One likely date for the crucifixion of Jesus is Friday, April 6, AD 30. If we assume this chronology, we can tentatively reconstruct Jesus’ movements for the first part of his final week, including his cursing of the fig tree and its subsequent withering.
Sunday, April 1: Jesus enters Jerusalem on a colt and then returns to Bethany with the Twelve (Mark 11:1-11).
Monday, April 2: While returning to Jerusalem, “Jesus was hungry. Seeing in the distance a fig tree in leaf, he went to see whether perhaps he would find fruit on it. When he reached it, he found nothing but leaves, because it was not the season for figs. Then he said to the tree in reply, ‘May no one ever eat fruit from you again.’ His disciples heard him say this” (Mark 11:12–14). Then followed the cleansing of the temple and a return to Bethany (Mark 11:15–19).
Tuesday, April 3: As the disciples walked back to Jerusalem, they were amazed that the fig tree had completely withered so quickly (Matt 21:20; Mark 11:20–21). This prompted Jesus to teach them about the potency of faith in prayer (Mark 11:22–25).
In the life of a Palestinian fig tree, leaves appear in late March along with small knobs (called taqsh) that anticipate the real figs that arrive about six weeks later in early May. If there are leaves without these knobs (“nothing but leaves”), this is a sure sign the tree would be fruitless and was virtually dead. So the curse Jesus pronounced on the tree simply confirmed what was inevitable. It is certainly not the case that Jesus arbitrarily cursed a healthy tree in frustration at not finding fruit on it to satisfy his pressing hunger!
We should see Jesus’ action as an acted parable, with the withered fig tree a symbol of the unresponsiveness of Jerusalem and Israel as a whole to the presence and message of God’s Messiah. It was precisely because Jerusalem “did not recognize the time of God’s coming” that Jesus wept over the city and predicted its violent downfall (Luke 19:41–44).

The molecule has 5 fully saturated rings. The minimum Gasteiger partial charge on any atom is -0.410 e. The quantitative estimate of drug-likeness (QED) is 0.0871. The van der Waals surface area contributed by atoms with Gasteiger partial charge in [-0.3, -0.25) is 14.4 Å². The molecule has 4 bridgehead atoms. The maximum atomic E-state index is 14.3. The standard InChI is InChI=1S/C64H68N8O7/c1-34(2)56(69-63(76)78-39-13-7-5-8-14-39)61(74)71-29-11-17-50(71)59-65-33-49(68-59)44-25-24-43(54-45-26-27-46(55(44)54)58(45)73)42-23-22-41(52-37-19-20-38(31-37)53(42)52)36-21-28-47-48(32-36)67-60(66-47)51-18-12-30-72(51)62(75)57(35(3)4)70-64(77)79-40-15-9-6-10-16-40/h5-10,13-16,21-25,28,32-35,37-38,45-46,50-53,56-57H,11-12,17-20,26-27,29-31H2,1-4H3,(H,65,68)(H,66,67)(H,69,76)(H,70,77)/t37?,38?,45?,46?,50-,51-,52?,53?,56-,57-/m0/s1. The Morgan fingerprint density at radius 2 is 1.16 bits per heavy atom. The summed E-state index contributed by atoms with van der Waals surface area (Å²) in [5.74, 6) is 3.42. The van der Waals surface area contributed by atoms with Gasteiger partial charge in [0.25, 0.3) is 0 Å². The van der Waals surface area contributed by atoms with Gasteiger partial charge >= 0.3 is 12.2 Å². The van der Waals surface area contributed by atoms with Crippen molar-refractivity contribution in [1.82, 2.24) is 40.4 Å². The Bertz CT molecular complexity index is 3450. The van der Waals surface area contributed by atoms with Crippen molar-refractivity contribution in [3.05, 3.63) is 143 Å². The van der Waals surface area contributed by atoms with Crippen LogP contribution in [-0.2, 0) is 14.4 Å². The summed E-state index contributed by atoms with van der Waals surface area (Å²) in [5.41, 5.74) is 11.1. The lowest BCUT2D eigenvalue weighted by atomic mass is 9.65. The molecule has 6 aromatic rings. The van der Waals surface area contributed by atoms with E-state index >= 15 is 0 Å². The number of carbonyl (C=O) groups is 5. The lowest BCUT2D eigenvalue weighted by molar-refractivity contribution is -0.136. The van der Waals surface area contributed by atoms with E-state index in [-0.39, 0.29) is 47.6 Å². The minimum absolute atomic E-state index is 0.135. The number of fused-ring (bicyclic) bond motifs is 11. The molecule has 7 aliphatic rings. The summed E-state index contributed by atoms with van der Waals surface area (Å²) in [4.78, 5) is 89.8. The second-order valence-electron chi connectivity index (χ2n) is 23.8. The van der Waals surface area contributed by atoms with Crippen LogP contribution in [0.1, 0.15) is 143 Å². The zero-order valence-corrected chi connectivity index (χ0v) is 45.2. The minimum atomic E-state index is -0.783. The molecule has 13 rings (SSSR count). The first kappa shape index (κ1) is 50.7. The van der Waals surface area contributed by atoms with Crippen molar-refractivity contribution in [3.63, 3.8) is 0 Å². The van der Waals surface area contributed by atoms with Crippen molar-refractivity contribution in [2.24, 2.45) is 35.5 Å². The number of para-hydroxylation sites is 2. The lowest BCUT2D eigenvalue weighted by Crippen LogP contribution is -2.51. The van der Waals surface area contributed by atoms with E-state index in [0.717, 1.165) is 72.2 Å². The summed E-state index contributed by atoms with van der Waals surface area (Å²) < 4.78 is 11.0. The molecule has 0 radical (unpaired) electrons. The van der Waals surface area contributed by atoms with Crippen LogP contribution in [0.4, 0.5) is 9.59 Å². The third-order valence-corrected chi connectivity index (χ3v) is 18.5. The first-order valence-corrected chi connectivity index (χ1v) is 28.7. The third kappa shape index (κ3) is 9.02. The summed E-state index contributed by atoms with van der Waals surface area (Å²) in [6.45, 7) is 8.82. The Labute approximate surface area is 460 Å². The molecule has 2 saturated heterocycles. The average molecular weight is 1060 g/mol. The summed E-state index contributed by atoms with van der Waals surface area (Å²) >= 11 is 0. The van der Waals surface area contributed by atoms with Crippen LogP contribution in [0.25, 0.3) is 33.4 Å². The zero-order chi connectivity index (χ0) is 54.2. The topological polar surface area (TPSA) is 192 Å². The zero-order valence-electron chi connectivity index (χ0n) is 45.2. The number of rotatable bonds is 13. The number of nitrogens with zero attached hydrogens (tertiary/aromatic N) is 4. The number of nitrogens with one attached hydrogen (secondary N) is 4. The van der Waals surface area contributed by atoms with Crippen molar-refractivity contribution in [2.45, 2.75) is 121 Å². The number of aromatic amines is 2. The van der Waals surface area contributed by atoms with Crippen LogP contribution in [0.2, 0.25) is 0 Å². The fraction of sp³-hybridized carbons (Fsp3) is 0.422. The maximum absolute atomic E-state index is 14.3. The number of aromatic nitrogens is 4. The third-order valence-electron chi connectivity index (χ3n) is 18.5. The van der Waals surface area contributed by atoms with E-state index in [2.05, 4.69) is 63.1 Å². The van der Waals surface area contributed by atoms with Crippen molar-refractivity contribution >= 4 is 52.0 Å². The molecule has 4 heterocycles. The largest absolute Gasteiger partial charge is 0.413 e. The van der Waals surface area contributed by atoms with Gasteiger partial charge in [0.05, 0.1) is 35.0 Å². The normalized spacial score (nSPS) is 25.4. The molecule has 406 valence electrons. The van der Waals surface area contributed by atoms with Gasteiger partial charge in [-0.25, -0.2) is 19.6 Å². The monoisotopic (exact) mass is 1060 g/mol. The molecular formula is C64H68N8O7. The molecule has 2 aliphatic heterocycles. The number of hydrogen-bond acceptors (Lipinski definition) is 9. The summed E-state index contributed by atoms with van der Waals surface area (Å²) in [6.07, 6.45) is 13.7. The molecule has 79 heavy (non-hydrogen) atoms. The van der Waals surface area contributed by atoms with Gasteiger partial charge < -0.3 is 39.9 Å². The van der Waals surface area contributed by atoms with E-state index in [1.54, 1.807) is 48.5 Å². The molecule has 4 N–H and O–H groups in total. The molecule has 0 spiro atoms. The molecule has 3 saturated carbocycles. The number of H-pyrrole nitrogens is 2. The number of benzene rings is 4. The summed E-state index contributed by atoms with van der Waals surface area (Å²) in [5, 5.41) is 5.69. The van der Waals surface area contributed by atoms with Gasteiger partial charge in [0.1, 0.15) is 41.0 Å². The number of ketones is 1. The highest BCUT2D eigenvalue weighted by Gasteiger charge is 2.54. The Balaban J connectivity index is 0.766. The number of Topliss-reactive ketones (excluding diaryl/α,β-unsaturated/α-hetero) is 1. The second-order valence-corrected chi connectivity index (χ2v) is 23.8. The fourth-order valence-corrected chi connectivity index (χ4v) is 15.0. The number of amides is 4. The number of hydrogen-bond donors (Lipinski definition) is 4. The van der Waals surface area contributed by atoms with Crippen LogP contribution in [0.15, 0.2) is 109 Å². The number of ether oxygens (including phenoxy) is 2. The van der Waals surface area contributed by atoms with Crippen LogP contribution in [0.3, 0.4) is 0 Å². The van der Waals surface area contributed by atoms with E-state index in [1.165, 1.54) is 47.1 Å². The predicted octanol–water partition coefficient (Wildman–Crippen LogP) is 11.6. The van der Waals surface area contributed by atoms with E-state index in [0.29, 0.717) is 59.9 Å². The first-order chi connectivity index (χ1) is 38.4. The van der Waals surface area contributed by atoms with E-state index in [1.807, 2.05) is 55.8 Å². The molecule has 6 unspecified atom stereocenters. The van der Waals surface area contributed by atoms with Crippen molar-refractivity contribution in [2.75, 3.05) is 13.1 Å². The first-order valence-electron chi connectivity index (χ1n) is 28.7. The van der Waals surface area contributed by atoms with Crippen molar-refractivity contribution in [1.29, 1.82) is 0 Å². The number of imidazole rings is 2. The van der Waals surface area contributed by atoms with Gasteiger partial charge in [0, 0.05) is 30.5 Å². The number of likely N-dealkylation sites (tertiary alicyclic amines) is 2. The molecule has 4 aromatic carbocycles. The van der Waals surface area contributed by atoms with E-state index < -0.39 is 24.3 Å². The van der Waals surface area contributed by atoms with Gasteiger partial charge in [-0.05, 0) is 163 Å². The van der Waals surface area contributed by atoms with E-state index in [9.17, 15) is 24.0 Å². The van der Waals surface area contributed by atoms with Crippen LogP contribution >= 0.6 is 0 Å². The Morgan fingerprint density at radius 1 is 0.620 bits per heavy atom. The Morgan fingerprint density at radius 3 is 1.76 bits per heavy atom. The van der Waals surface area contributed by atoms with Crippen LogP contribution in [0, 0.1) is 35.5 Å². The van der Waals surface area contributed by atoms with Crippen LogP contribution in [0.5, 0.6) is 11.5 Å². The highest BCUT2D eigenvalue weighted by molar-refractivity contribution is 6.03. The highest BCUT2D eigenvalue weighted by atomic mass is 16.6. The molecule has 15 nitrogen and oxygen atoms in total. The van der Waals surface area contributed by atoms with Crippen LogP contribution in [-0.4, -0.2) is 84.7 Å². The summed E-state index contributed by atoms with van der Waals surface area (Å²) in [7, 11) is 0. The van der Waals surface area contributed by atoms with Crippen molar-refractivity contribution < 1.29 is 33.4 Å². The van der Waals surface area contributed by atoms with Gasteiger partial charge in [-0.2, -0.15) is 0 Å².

This acted parable matches Jesus’ spoken parable about the fruitless fig tree recorded in Luke 13:6–9. A property owner visited his vineyard three years in succession hoping to find fruit on his fig tree, only to be frustrated on each occasion. So he directed his vinedresser to cut the tree down because it was wasting valuable space. The message of this parable, and the acted parable during Jesus’ final week, is that judgment follows unproductivity.
From Murray J. Harris, Navigating Tough Texts: A Guide to Problem Passages in the New Testament (Lexham Press, 2020).
This article was originally published in the January/February 2022 issue of Bible Study Magazine. Slight adjustments, such as title and subheadings, may be the addition of an editor.
- The Parables of Jesus: Revealing the Secrets of God’s Kingdom
- Parables: How They Work and Why Jesus Used Them (Video)
- I Want to Be Like Mark
Mobile Ed: AR305 The Dead Sea Scrolls (12 hour course)
Regular price: $449.99
Dead Sea Scrolls Bible (DSS)
Regular price: $7.99
Religion in the Dead Sea Scrolls
Regular price: $17.99
The Meaning of the Dead Sea Scrolls
Regular price: $17.99
The Dead Sea Scrolls and the Bible
Regular price: $15.99
The Dead Sea Scrolls: A New Translation
Regular price: $18.99